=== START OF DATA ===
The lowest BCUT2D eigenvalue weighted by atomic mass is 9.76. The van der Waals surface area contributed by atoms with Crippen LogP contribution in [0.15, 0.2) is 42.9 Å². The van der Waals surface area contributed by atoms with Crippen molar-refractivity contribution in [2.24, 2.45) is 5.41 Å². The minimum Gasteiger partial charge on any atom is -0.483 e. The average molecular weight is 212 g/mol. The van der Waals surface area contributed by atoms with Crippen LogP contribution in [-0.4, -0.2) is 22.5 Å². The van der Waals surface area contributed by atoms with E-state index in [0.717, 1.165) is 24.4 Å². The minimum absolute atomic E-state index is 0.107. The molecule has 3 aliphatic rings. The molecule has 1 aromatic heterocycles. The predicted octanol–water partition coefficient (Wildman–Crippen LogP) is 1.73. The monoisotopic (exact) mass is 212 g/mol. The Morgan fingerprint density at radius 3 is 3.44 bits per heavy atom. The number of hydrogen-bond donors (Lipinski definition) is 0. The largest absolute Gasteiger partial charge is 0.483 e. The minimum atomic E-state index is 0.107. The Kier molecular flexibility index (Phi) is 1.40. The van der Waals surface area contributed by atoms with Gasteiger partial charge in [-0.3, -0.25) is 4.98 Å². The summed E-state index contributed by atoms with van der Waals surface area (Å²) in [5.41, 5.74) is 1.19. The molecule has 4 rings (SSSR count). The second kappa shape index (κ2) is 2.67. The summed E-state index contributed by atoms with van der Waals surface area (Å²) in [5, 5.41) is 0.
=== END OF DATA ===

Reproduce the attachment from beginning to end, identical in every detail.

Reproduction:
The lowest BCUT2D eigenvalue weighted by atomic mass is 9.76. The van der Waals surface area contributed by atoms with Crippen LogP contribution in [0.15, 0.2) is 42.9 Å². The van der Waals surface area contributed by atoms with Crippen molar-refractivity contribution in [2.24, 2.45) is 5.41 Å². The minimum Gasteiger partial charge on any atom is -0.483 e. The average molecular weight is 212 g/mol. The van der Waals surface area contributed by atoms with Crippen LogP contribution in [-0.4, -0.2) is 22.5 Å². The van der Waals surface area contributed by atoms with E-state index in [0.717, 1.165) is 24.4 Å². The minimum absolute atomic E-state index is 0.107. The molecule has 3 aliphatic rings. The molecule has 1 aromatic heterocycles. The predicted octanol–water partition coefficient (Wildman–Crippen LogP) is 1.73. The monoisotopic (exact) mass is 212 g/mol. The Morgan fingerprint density at radius 3 is 3.44 bits per heavy atom. The number of hydrogen-bond donors (Lipinski definition) is 0. The largest absolute Gasteiger partial charge is 0.483 e. The minimum atomic E-state index is 0.107. The Kier molecular flexibility index (Phi) is 1.40. The van der Waals surface area contributed by atoms with Gasteiger partial charge in [-0.3, -0.25) is 4.98 Å². The summed E-state index contributed by atoms with van der Waals surface area (Å²) in [5.41, 5.74) is 1.19. The molecule has 4 rings (SSSR count). The second kappa shape index (κ2) is 2.67. The summed E-state index contributed by atoms with van der Waals surface area (Å²) in [5, 5.41) is 0.